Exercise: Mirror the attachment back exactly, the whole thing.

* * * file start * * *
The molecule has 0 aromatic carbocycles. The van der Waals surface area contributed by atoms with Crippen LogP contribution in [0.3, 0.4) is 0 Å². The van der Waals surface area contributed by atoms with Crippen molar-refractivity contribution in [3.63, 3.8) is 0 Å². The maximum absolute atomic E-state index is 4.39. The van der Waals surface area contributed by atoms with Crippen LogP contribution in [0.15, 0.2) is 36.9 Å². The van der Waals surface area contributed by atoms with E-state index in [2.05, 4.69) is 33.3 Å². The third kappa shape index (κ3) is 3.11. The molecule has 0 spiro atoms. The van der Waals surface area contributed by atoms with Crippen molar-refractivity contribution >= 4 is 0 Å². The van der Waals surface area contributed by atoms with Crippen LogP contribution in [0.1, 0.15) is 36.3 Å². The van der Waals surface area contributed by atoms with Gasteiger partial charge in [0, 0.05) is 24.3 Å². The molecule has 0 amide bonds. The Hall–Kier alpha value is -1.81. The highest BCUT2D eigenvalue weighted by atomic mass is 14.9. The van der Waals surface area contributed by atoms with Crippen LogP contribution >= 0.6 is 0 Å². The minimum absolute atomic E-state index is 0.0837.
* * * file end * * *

The molecule has 0 aromatic carbocycles. The van der Waals surface area contributed by atoms with Crippen LogP contribution in [0.3, 0.4) is 0 Å². The van der Waals surface area contributed by atoms with Crippen molar-refractivity contribution in [3.63, 3.8) is 0 Å². The maximum absolute atomic E-state index is 4.39. The van der Waals surface area contributed by atoms with Crippen LogP contribution in [0.15, 0.2) is 36.9 Å². The van der Waals surface area contributed by atoms with E-state index in [2.05, 4.69) is 33.3 Å². The third kappa shape index (κ3) is 3.11. The molecule has 0 spiro atoms. The van der Waals surface area contributed by atoms with Crippen molar-refractivity contribution >= 4 is 0 Å². The van der Waals surface area contributed by atoms with Crippen LogP contribution in [0.1, 0.15) is 36.3 Å². The van der Waals surface area contributed by atoms with Gasteiger partial charge in [0, 0.05) is 24.3 Å². The molecule has 0 amide bonds. The Hall–Kier alpha value is -1.81. The highest BCUT2D eigenvalue weighted by atomic mass is 14.9. The van der Waals surface area contributed by atoms with Crippen LogP contribution >= 0.6 is 0 Å². The minimum absolute atomic E-state index is 0.0837.